Catherine McLean covers telecom for the Globe & Mail, and her stories usually only run in the business section. Well, this piece ran in the front section, so the paper deemed it a local news story rather than a business. That's interesting in itself, and it pays to read the whole newspaper - which I usually do! Otherwise, I would have missed it, and you probably would too, as I haven't seen anyone else pick up on this yet.
Toronto Hydro made a splash announcing their muni WiFi plans back in March, and it was not welcome news to Bell and Rogers, the dominant wireless carriers in Toronto. That's a story unto itself, and today's news at face value wasn't really dramatic - simply put, their launch was being delayed by 2 months. No big deal - delays in service launches happen all the time.
It's the reasons for the delay that you really gotta get your head around. Some would say "only in Canada", and there's some truth to that. And others would say that a public utility answers to a higher standard than a for-profit operator, and have a social obligation to do the right thing at all times. Which, of course, raises the bigger question about whether utlilities should even be in this business. I digress.
Forgive me if this sounds a bit like David Letterman's Top 10 list, but these are not the kinds of things you'd expect to see coming up at this stage of the game. Well, I only have 3 reasons, but still...
1. Health concerns about electromagnetic signals, especially from migraine sufferers. This is a legitimate issue, no doubt, but I don't think the plans would have gotten this far along without addressing such a basic issue. I haven't followed the U.S. experience with EM signals, but given all the muni WiFi projects in play already, I'd have to think they've gotten past this one a while ago.
Sidebar - one of the great things about the online version of the news is that they publish reader comments. There are some great comments in Catherine's article about this issue (and others) - worth a read.
2. Lack of authentication to prevent illegal activity. Again, in theory, this is a valid law enforcement concern. After all, WiFi is unlicensed spectrum, and initially, the knock against it was its lack of security. Toronto Hydro has expressed concern their service will be used by drug dealers and child porn traffickers - really. Very creepy for sure, but do you really need to make this a public issue? Again, one would think such a basic flaw would have been addressed early on, and not a month away from the scheduled launch date.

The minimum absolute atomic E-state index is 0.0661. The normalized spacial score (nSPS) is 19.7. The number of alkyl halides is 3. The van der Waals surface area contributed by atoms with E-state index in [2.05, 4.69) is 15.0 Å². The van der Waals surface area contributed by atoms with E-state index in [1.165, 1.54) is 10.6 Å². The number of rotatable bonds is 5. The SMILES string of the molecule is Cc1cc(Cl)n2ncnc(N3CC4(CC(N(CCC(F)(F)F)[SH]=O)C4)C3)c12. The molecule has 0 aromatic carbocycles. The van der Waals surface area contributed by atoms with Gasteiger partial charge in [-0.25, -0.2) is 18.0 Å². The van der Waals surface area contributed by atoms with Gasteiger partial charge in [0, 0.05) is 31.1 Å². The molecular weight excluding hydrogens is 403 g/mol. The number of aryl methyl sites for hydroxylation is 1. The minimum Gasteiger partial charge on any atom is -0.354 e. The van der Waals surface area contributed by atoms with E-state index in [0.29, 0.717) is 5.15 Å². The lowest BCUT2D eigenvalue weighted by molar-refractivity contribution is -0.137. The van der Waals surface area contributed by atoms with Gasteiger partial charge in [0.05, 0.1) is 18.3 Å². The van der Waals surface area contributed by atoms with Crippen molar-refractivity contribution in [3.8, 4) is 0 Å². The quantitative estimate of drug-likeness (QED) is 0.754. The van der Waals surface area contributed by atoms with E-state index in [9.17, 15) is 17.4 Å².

3. Infrastructure can't provide 24 hour service. Incredibly, they're just discovering now that most of the lighting poles - which host the WiFi transmitters - don't have round the clock power. Huh? You're just figuring this out NOW? Well, that one's going back to the drawing board....
This is happening in a city that had very serious aspirations to host the Olympics a few years back. I'm sure Bell and Rogers are smiling, but for all these concerns, they only expect a 2 month setback for their launch.
Oh, and one other thing. They're still planning on offering the service initially for free, after which users will have to pay. Pricing hasn't been announced, and I suspect that will be determined by market conditions when the free trial is up. Here's the BUT. To access the free service, you must have a cell phone. As the article explains, to authenticate the service you need a cell phone number. I don't quite get that, but the bottom line is that the free service is conditional on having something that really has nothing to do with WiFi. Canadians aren't as saturated will cell phone as Americans, and it's unlikely that many people will run out and sign up for a cell plan just to get free WiFi. Or maybe they will. I'll bet Richard Branson and Virgin Mobile will find a marketing angle here somehow! Maybe this will accelerate the rush to get dual mode phones in the market...
Bottom line - I'm being a bit tough on Toronto Hydro Telecom, especially since the U.S. market seems to be moving ahead pretty aggressively in this space. In fact, there was some big news today about AT&T getting into the muni WiFi market by partnering with MetroFi. To follow this story further, both Om Malik and Andy Abramson have good posts from earlier today.
I digress. That all said, the bottom line is that muni WiFi is NOT as easy as it looks. Toronto Hydro's problems are fixable, and I know there are many other problems with this technology, some of which nobody seems to be able to anticipate. And of course, nobody really knows if there's even a viable market or a business case, especially as mobile phones become more powerful. So, these are small steps along the way, and today's news really has the feel of a big science experiment that's just gone a little wrong. But certainly not off the tracks. At least let's hope so.
Technorati tags: Toronto Hydro Telecom, Jon Arnold, muni WiFi